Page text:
Framing Heimat in Translation: Peyman Azhari in Conversation with Kristin Dickinson
Kristin Dickinson, Associate Professor of German Studies, University of Michigan
Institute of European Studies, Department of German, German Historical Institute Washington | Pacific Office Berkeley
Peyman Azhari is an Iranian-German visual artist specializing in photojournalism. While often place-based, his work explores questions of home and belonging in the aftermath of migration, revealing the interlaced nature of the local and transnational. His book length projects include Heimat 132 (2015)—which offers a glimpse into the radical diversity of northern Dortmund through both photographs and interviews—and 1440 Minutes New York City (2011). With a specialization in reportage photography, Azhari’s additional projects have focused on everyday people in transit on the NYC subway (“We Are Not Heroes”); documented a day and night in the small Polish city of Łowicz; and offered a glimpse into the company culture of Dortmund’s Autohaus Rüschkamp, which employs refugees from numerous countries in all five of its branches (“Mobile Heimat”). He has also photographed numerous musicians in performance, including Billie Eilish, Grace Jones, and Gorillaz.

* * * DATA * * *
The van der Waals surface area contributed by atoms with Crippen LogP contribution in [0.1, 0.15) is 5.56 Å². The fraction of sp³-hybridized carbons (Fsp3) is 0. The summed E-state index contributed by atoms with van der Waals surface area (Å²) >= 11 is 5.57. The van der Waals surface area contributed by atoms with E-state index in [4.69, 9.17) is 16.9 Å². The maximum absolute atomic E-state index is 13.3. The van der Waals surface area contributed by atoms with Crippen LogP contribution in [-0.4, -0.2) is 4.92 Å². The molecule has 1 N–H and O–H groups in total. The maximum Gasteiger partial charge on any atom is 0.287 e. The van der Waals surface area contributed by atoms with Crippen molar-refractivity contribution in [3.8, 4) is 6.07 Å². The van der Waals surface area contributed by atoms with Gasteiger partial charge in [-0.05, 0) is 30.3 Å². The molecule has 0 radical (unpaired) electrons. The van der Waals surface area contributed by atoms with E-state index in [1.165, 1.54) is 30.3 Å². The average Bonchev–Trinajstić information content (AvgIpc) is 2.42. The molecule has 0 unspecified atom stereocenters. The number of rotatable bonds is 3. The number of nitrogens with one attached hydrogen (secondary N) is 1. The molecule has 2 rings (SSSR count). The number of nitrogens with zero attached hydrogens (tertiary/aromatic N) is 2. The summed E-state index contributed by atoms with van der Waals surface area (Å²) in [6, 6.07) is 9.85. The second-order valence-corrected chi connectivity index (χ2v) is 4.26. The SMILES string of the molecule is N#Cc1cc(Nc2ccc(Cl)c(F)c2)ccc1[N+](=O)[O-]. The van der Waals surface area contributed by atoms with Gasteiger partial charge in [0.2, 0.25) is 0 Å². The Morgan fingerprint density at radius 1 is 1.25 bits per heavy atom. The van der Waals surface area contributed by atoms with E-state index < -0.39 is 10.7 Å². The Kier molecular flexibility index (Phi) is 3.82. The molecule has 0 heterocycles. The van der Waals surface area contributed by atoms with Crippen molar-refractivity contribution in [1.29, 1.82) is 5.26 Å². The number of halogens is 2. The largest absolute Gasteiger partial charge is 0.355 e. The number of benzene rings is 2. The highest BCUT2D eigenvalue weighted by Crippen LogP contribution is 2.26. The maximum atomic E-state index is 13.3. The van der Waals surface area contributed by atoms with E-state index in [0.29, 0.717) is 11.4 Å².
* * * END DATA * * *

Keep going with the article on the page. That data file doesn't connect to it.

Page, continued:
Kristin Dickinson is Associate Professor of German Studies at the University of Michigan. Her research and teaching focus on questions of migration, translation, multilingualism, and cross-cultural contact. Her book Disorientations: German-Turkish Cultural Contact in Translation (1811-1946) appeared in 2021 with Penn State University Press. In 2021-22, she organized the exhibit “Visualizing Translation: Homeland and Heimat in Detroit and Dortmund,” which brought images from Azhari’s Heimat 132 together with Theon Delgado, Sr.’s photographs from the Latinx neighborhood of Southwest Detroit. Forging new connections between Detroit and the Rhine-Ruhr Region, this exhibit explored the resonances of <I>Heimat beyond the linguistic borders of German, while also taking up the power of photographs to capture multilingual communities in action.
In this conversation, Dickinson and Peyman will take up questions of translation from multiple angles. Starting with a series of portraits and interviews in the second half of Heimat 132, they will consider multilingual residents’ attempts to translate Heimat both out of and back into German, thus encouraging us to approach this term relationally rather than as inherently German. Moving on to a series of streetscapes, we will ask: Might photographs engender a similar form of translation capable of forging collaborative modes of belonging? What role does the viewer play vis-à-vis this process? And what new meanings does a collection like Heimat 132 accrue through its travels to the United States?
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